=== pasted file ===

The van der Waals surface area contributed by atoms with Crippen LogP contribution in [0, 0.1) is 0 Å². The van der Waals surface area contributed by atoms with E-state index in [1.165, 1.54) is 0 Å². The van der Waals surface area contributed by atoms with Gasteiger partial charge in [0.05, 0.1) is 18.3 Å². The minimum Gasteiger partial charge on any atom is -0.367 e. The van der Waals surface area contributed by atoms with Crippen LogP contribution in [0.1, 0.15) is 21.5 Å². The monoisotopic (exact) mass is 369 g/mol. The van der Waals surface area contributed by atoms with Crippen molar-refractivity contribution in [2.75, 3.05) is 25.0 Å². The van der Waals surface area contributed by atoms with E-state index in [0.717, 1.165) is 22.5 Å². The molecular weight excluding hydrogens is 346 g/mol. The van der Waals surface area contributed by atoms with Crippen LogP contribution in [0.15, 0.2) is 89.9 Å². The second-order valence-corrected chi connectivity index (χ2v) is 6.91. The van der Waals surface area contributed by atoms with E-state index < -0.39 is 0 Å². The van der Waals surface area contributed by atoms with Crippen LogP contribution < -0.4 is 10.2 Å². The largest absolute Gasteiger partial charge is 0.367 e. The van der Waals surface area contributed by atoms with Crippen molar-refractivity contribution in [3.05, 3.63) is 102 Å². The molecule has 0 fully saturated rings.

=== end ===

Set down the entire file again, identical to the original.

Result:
The van der Waals surface area contributed by atoms with Crippen LogP contribution in [0, 0.1) is 0 Å². The van der Waals surface area contributed by atoms with E-state index in [1.165, 1.54) is 0 Å². The van der Waals surface area contributed by atoms with Gasteiger partial charge in [0.05, 0.1) is 18.3 Å². The minimum Gasteiger partial charge on any atom is -0.367 e. The van der Waals surface area contributed by atoms with Crippen LogP contribution in [0.1, 0.15) is 21.5 Å². The monoisotopic (exact) mass is 369 g/mol. The van der Waals surface area contributed by atoms with Crippen molar-refractivity contribution in [2.75, 3.05) is 25.0 Å². The van der Waals surface area contributed by atoms with E-state index in [0.717, 1.165) is 22.5 Å². The molecular weight excluding hydrogens is 346 g/mol. The van der Waals surface area contributed by atoms with Crippen LogP contribution in [0.15, 0.2) is 89.9 Å². The second-order valence-corrected chi connectivity index (χ2v) is 6.91. The van der Waals surface area contributed by atoms with E-state index < -0.39 is 0 Å². The van der Waals surface area contributed by atoms with Crippen LogP contribution < -0.4 is 10.2 Å². The largest absolute Gasteiger partial charge is 0.367 e. The van der Waals surface area contributed by atoms with Crippen molar-refractivity contribution in [3.05, 3.63) is 102 Å². The molecule has 0 fully saturated rings.